Patrushev’s star, however, continued to rise on Russia’s political horizon. Though there were impassioned calls for his resignation by the relatives of victims from the Beslan siege, Patrushev had Putin’s blessing to remain at the helm of the FSB.
When Putin was unable to run for a third consecutive presidential term in 2008 (because of constitutional restrictions in place at the time), rumors that Patrushev was being groomed to become his successor intensified as efforts were made to familiarize the Russian public with Patrushev’s accomplishments. The Russian state TV Channel One produced an hourlong documentary about Patrushev’s life, including interviews with his wife, his older brother and his high school classmate Smirnov, who was his principal deputy in the FSB. Footage of Patrushev and Putin together in a military helicopter flying to a crisis flashpoint was featured prominently. And Patrushev was shown visiting various Russian border posts from the Central Asian steppes to the Arctic, a special nod to Patrushev’s integration of the Border Service with the FSB in 2003.
And yet, Patrushev’s highly anticipated position as the head of state was not to be. Putin instead chose Dmitry Medvedev as his successor, and in May 2008 Patrushev was offered what seemed at the time to be a consolation prize: secretary of Russia’s Security Council.
With Putin as the prime minister, however, the fulcrum of power was no longer in the presidency. Though Medvedev was nominally the president of the country from 2008 until 2012, most decisions were still being made by Putin in coordination with Patrushev. The state security apparatus, which since the early 2000s has become a veritable “state within the state,” had the final say on everything that went on in Russia. It also managed and directed Russian intelligence and other resources outside Russian borders.
While Medvedev was only a one-term president, Patrushev has remained head of the Security Council. He has turned the vast Security Council apparatus into his power base and has been able to steer high-level political decisions in the direction of his conspiracist, anti-American understanding of world events that he had cultivated from his KGB idol, Andropov.
Patrushev’s ideological influence on Putin has become more evident over time. While Putin still espoused some elements of a liberal worldview in the mid-2000s, Patrushev clearly signaled his preference for what he called “traditional values” as early as 2000. These values are premised on the creation of an anti-liberal, “multipolar” world in which Russia’s sphere of influence would expand dramatically, which Patrushev has referred to in numerous interviews with Russian state media over the years.
In a 2015 interview, Patrushev claimed that “the formation of a multipolar world” was the only way to restrain what he perceived as the liberal hegemony of the West. He proudly stressed that Russia was the main antagonist to the Western liberal world order and warned that Russia would leave nothing off the table when pushing for its geopolitical interests abroad.
Patrushev has used his frequent contacts with non-Western counterparts to spread his anti-Western gospel. His December 2021 visit to Indonesia and Cambodia was his most recent trip tailored for this purpose.
The culmination of Patrushev’s decadeslong public and behind-the-scenes agitation against the Western world is Russia’s ongoing invasion of Ukraine.
In the months preceding the invasion, Patrushev amplified his anti-American conspiracy theories to its highest pitch, attempting to provide justification for Russia’s activities. In September 2021, on state-run Radio Sputnik, he asserted that the U.S. was conducting covert biowarfare against the citizens of the former Soviet republics. “The biological laboratories opened by Washington … are a threat to the health of tens of millions of people.”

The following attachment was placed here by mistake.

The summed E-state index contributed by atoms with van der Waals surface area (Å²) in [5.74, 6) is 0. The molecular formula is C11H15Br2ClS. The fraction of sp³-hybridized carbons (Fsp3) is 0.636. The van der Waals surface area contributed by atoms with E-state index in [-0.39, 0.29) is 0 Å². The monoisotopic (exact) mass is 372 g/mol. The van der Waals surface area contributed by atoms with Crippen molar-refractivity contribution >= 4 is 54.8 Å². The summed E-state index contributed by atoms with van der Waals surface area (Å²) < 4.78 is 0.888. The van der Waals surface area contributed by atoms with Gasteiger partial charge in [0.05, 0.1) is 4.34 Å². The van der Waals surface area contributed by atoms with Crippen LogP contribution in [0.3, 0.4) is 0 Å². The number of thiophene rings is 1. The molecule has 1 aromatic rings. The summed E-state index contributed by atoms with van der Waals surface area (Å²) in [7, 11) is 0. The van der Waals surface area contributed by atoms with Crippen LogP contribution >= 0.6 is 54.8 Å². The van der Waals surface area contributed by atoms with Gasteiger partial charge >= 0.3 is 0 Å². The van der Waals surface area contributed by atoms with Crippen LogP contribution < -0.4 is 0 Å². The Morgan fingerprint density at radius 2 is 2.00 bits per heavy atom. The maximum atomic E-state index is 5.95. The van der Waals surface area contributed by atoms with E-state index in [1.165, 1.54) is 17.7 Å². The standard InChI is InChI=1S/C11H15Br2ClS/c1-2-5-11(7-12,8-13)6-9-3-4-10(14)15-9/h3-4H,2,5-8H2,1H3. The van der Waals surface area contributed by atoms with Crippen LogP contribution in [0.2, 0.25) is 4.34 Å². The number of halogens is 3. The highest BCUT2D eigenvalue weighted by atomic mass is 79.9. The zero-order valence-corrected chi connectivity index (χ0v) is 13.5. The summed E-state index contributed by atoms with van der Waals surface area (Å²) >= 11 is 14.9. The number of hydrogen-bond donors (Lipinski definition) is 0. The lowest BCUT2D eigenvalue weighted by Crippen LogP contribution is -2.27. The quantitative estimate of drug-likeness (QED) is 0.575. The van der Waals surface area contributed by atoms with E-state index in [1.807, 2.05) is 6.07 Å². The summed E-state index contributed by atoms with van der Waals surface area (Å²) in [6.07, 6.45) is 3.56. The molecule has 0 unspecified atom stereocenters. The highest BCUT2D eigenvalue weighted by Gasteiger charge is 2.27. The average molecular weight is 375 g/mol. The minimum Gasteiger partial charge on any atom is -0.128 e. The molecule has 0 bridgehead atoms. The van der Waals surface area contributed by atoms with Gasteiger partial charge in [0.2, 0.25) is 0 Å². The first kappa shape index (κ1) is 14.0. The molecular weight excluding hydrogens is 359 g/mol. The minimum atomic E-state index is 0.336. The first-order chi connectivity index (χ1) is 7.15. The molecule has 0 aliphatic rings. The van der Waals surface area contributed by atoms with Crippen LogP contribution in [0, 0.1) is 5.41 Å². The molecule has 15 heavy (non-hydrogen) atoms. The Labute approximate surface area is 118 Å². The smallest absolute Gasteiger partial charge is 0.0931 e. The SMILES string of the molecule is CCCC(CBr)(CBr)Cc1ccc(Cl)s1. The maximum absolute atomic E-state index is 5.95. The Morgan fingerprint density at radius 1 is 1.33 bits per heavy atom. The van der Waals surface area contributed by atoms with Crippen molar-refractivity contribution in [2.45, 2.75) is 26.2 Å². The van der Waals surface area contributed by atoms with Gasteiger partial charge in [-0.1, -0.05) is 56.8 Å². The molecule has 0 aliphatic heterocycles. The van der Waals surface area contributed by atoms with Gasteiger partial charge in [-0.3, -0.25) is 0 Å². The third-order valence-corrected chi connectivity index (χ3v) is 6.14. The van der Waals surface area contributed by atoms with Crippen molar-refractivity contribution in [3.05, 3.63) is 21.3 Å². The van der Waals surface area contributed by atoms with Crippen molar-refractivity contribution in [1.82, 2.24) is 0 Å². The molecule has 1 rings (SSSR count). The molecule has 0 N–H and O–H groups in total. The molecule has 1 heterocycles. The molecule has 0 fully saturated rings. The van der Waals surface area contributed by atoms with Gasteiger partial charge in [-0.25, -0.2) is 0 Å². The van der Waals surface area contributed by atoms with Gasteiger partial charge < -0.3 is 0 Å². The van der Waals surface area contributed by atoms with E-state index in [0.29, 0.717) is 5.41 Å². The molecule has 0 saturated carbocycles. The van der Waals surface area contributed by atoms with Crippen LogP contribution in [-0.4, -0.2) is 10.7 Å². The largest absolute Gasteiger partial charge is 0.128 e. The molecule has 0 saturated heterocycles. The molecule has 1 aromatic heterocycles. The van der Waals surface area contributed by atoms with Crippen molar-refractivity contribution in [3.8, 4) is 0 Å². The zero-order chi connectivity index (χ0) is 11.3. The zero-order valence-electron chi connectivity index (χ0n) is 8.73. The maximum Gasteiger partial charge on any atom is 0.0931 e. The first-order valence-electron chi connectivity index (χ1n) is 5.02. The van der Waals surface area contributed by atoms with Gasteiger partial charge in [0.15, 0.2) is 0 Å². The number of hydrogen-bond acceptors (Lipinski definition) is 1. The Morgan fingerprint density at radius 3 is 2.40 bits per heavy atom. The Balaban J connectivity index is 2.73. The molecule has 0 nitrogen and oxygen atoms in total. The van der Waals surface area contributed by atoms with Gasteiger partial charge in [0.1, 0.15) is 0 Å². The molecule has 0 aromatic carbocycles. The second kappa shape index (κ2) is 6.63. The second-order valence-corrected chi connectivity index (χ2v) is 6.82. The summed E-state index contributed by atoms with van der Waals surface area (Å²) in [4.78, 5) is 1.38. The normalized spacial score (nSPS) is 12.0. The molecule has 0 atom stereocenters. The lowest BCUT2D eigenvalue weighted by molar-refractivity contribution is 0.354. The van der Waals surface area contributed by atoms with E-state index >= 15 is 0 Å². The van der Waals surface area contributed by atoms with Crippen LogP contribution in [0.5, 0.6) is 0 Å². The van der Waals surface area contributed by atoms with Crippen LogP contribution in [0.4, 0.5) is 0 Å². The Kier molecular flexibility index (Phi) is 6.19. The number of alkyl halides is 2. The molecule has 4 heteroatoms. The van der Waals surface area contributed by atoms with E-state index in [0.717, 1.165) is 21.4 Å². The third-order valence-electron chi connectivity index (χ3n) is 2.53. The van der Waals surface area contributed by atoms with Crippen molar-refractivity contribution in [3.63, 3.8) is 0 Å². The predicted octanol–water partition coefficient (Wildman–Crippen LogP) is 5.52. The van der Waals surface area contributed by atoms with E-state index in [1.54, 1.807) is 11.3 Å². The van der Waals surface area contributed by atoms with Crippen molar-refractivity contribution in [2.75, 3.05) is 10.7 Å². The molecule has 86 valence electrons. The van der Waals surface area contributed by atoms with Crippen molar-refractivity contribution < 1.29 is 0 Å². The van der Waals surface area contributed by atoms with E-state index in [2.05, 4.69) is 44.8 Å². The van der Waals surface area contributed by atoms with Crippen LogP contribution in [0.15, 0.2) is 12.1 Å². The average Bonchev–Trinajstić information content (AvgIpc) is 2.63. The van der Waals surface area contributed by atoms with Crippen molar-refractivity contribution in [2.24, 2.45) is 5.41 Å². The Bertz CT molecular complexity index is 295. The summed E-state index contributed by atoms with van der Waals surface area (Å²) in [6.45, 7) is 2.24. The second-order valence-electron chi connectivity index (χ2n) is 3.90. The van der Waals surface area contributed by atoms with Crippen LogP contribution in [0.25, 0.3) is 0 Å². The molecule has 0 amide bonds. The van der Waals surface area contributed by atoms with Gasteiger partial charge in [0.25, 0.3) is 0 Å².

In November 2021, he stated that “the appearance of deadly viruses and pandemics is caused by lab experiments with pathogens,” implying that the Western laboratories he had mentioned in September were to blame. According to Patrushev, some of these laboratories were operating in Ukraine, and he appeared to suggest that their work had to be stopped no matter what the cost.
At the same time, Patrushev also launched a conspiracy theory against the use of renewable energy, which Western nations view as fundamental to sustainable and climate-friendly economic and environmental policies in the decades to come. Patrushev claimed that these sources are “not fully safe for the environment and, in some cases, have a negative impact on nature itself.” The healthiest choice for the world, Patrushev asserts, is to keep buying Russian oil and gas.
Moreover, Patrushev made a series of sensationalist geopolitical claims designed to misinform international audiences about the global balance of power. In September 2021, he said that we are witnessing the resurgence of the British Empire. “Under the concept of ‘Global Britain,’ ” he declared, “the British want to rebuild their empire using their ‘old’ methods.” Patrushev also insisted that the group of seven leading industrial nations has lost “its significance” and is now only “a discussion club.” Perhaps the most bizarre of all Patrushev’s recent conspiracy theories was his accusation that the West is making Ukrainians “poor and disempowered.” Given the ongoing events in Ukraine, this sounds like a particularly brutal denial of truth.
Patrushev’s Feb. 21 claim that the U.S. wants to bring about Russia’s collapse was echoed by Russia’s foreign intelligence chief Naryshkin on March 3, a week after the invasion began. “The West does not only want to encircle Russia with a new Iron Curtain but to destroy it completely,” he said in a statement originally published on the official website of the SVR.
This has become the core belief among Putin’s KGB cohort in the Kremlin. They believe they are fighting for their survival. Radicalized to the core by Patrushev’s anti-Western conspiracy theories, they will stop at nothing to achieve their goal of remaking not only Ukraine but also Europe and the rest of the world, according to their “traditional” values of radical control, perpetual surveillance and toxic masculinity.
The West needs to take Patrushev at his word and prepare to counteract his worst KGB impulses. This will require thinking outside of the box. It may not only be Russia’s survival at stake.